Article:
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NEWS
By Tricia Bishop, The Baltimore Sun | December 15, 2011
A state advisory group on Thursday recommended legislative changes to bolster oversight of coronary stent placements amid widespread concerns about unnecessary medical procedures, but it stopped short of proposing that state law regulate physician reviews in hospitals. The omission drew sharp criticism from two national cardiology groups, which noted in a joint letter to the Maryland Health Care Commission that "inadequate, voluntary, internal review" was to blame for the failure at St. Joseph Medical Center in Towson.
ARTICLES BY DATE
NEWS
By Ben Steffen, Donna Kinzer and Patricia Tomsko Nay | August 7, 2014
A recent Baltimore Sun article ("Maryland hospitals aren't reporting all errors and complications, experts say," July 26) focused on the benefit of facility-specific adverse medical event reporting to state regulators to improve patient safety, enhance consumer decision making and increase health care facility accountability. The article noted that reporting of "adverse events" — including wrong site surgery, surgeries on the wrong person, medication errors and assaults on patients — is not made public in Maryland.
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BUSINESS
By Jamie Smith Hopkins, The Baltimore Sun | August 25, 2010
State auditors say Maryland's office of financial regulation has a backlog of mortgage firms overdue for examinations, a problem officials have been grappling with for years but believe will be fixed soon. The office, part of the state Department of Labor, Licensing and Regulation, is required by law to put each mortgage lender, servicer and broker firm under the microscope once every three years to make sure no rules are being broken. More than 360 of the state's 2,090 licensed firms were overdue for a visit as of early November, some by years, legislative auditors said.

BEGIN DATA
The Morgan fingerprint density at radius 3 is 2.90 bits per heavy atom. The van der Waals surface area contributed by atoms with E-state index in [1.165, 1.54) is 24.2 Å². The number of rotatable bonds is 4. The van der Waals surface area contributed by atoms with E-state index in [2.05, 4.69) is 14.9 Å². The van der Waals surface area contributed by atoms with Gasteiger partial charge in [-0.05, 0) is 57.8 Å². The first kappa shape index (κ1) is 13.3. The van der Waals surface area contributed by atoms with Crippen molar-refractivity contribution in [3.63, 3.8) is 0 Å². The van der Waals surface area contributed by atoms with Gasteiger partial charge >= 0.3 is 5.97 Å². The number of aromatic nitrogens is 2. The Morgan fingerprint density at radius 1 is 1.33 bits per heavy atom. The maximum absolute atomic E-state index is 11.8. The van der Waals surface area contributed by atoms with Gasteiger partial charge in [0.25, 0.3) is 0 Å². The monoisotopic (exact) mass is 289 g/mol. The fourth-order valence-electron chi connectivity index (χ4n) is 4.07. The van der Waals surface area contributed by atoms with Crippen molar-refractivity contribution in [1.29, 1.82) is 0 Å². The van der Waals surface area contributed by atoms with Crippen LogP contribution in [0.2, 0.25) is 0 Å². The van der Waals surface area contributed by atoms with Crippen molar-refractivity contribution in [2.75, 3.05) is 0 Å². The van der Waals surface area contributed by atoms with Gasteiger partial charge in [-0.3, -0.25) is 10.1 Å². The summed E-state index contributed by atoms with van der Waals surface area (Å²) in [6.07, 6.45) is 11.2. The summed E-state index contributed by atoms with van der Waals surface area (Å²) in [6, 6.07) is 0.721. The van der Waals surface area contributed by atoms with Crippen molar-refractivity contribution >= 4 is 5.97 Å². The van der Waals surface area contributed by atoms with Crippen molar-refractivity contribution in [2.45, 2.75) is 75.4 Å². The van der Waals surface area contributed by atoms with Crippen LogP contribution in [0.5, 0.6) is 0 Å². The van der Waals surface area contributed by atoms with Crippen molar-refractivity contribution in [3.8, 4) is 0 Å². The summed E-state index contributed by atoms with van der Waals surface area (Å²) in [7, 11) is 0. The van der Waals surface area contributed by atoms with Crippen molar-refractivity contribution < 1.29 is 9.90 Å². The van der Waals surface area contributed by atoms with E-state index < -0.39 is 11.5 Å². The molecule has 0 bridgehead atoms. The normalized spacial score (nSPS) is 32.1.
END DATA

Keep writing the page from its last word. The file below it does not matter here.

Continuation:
NEWS
Doug Donovan, The Baltimore Sun | July 24, 2014
State officials said at a legislative briefing Thursday that their agencies must do more to flag financial mismanagement at group homes - problems similar to those that went unheeded at an Anne Arundel County facility where a 10-year-old disabled foster child died this month. Maryland's health and human resources secretaries appeared together before a joint committee of state lawmakers in Annapolis to answer questions about oversight of LifeLine, the operator of the group home where the boy died.
BUSINESS
By Jay Hancock | March 21, 2011
The Rev. David Sul's Korean Seventh-day Adventist Church was supposed to be in business in Columbia by now. The church's 150 members signed a deal, put money down and watched bulldozers roll. But construction stopped in late 2008 and the congregation never recouped its investment — thanks in part, church officials say, because a bond that was supposed to insure the project didn't pay off. The worshippers now borrow a building from a sister church, meeting in the afternoon after the other congregation worships in the morning.
BUSINESS
By Liz F. Kay, The Baltimore Sun | June 15, 2010